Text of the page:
The Blind Boxer: Eddie Ellis
A Story Of Perseverance
He played football back in high school and decided he wanted to go right into training to be a boxer.
Through his training in Ybor City in Tampa, Florida he ended up going statewide to many different tournaments.
He eventually found himself at the Golden Gloves where he met Muhammad Ali (and where he was first introduced to Cuban food, which is a very important detail).
Eddie also was able to meet Gayle Sierens, a recent retiree of News Channel 8, who was the ring girl at the time.
Eddie also held a remarkable record of 25-4-1, very impressive.
After his pro-boxing days, he still kept in very good condition throughout his life and proceeded to train in his boxing ring in the backyard.
His daughters still recall their dad boxing with his high school friends out back.
In 1999, Eddie developed cancer, which in 2004 grew to become Stage 4.
Despite this, Eddie still ran marathons (12 to be exact) with his oncologist, who was an ironman.
He ran New York City three times, Chicago, Big Sur, Phoenix Rock And Roll, and Marine Corps, just to name a few.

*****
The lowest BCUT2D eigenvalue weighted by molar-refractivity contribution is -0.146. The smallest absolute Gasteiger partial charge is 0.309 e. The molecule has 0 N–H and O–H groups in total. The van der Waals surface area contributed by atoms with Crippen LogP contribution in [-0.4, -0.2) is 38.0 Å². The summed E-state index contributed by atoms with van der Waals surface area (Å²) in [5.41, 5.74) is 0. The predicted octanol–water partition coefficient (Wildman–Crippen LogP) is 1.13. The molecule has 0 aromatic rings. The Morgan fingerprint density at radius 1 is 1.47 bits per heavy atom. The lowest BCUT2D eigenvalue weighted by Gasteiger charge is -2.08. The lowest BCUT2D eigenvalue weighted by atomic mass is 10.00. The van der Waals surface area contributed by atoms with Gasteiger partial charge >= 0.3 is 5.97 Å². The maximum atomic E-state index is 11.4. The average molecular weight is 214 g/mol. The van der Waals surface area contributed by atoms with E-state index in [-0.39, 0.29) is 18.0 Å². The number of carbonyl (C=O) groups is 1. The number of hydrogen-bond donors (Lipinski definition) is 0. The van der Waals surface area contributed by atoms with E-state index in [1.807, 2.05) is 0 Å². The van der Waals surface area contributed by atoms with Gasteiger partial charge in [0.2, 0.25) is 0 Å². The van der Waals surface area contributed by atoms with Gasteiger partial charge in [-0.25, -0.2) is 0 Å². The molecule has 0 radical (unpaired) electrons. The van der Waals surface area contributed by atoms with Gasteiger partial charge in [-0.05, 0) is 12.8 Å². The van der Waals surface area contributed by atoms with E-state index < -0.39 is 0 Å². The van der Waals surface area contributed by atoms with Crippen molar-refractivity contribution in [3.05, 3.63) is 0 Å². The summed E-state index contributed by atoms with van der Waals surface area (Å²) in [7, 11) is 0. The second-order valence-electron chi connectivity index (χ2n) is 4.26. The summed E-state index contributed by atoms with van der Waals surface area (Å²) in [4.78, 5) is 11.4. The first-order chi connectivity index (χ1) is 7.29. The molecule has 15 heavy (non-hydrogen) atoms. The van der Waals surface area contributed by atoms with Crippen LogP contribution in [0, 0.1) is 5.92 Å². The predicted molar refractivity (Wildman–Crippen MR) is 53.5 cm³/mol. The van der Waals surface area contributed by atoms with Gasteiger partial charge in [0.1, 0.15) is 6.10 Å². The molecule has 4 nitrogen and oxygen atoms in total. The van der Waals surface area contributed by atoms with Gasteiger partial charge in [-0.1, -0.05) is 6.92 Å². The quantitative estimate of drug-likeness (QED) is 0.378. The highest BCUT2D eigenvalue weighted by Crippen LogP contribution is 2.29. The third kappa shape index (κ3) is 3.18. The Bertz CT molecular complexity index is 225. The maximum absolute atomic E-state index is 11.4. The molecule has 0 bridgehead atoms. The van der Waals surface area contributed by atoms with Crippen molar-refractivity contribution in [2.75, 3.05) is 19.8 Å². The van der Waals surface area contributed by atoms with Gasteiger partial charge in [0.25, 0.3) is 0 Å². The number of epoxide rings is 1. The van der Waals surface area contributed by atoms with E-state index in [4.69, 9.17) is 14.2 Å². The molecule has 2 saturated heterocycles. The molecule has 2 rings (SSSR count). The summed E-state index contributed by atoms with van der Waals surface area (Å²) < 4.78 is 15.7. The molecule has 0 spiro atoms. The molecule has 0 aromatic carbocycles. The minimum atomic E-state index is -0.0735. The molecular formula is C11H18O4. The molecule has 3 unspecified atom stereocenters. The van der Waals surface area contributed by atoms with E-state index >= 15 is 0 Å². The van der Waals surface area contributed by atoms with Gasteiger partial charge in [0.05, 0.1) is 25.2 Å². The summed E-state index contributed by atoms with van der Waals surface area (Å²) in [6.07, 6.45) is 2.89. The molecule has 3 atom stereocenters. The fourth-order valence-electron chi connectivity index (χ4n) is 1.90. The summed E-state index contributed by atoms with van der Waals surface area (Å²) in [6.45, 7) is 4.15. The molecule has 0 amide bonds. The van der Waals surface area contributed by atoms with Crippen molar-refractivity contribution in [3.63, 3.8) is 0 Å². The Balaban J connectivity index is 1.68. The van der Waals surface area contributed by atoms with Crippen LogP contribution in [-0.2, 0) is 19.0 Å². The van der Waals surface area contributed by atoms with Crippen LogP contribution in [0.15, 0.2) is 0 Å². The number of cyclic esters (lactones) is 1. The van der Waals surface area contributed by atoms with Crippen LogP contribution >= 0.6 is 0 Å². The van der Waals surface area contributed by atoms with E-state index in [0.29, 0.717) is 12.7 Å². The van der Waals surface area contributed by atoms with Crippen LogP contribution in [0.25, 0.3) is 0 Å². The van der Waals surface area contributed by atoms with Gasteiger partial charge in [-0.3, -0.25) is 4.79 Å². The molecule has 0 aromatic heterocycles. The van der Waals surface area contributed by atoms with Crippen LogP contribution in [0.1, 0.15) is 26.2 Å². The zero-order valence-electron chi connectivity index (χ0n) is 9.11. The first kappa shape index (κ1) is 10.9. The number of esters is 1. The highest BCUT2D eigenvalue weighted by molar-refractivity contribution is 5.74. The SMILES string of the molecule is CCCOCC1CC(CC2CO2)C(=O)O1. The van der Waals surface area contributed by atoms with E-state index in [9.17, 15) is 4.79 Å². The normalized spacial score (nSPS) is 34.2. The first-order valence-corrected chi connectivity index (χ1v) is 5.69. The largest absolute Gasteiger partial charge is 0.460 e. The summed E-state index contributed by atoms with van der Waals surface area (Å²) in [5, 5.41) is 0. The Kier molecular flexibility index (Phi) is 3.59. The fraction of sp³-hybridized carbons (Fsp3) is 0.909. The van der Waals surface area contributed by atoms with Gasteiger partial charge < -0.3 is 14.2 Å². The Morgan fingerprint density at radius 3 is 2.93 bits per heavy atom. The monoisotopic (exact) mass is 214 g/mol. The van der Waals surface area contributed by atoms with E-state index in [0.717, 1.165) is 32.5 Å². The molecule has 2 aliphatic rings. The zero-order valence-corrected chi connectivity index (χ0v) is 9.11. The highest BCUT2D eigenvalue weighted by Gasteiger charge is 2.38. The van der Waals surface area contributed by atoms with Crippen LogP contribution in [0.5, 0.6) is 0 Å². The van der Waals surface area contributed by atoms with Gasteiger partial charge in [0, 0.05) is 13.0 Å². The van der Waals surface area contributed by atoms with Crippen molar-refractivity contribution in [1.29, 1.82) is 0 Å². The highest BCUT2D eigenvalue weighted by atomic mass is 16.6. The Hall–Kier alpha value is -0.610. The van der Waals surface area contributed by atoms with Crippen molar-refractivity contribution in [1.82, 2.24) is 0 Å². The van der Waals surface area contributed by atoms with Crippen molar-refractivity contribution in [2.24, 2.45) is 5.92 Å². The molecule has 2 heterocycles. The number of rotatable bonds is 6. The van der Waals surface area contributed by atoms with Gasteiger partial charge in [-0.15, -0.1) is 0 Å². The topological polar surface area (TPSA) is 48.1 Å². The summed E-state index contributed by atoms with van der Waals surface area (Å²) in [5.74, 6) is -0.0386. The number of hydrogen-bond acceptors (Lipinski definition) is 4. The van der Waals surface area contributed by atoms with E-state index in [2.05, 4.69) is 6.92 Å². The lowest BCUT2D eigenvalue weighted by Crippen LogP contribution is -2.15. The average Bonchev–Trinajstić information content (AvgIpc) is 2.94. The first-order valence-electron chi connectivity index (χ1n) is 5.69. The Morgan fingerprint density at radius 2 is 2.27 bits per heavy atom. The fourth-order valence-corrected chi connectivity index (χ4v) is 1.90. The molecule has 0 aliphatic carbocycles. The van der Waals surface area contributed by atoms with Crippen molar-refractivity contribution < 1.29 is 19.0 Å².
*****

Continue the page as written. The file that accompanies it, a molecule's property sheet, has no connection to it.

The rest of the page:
In 2008, the real turning point in his life hit.
He was a state plumbing contractor at the time, still undergoing chemo.
One day, he had a picc line pulled which shot a blood clot to his heart.
This put Eddie into a coma for 17 days, where he suffered multiple strokes to his optic nerve.
Once Eddie awoke, he was blind.
The doctors told Eddie’s wife that if Eddie came out of the coma, he would be in a vegetative state, but they were wrong.
The entire time he was in the coma, his wife kept telling him “you’re my braveheart” and he woke up remembering her saying this.
True to his character, Eddie continued to persevere despite the hardship and become as strong as ever.
Eddie went through rehab and began running again with his pastor.
They developed ways to make it easier and safer for him to continue training.
They used the band from men’s old underwear to tether him to his running partner to keep him running straight.
Eddie also designed a bar to go behind his wife’s bicycle that he could grip so that he could run behind her as well.
Eddie continues to box and train to this day.
He is truly an inspiring human being and we should all learn from him.
He has shown what is possible through commitment, endurance, and through his faith.
There is not much that cannot be accomplished despite the hardships in life.
Make no excuses, keep your head up, and soldier on.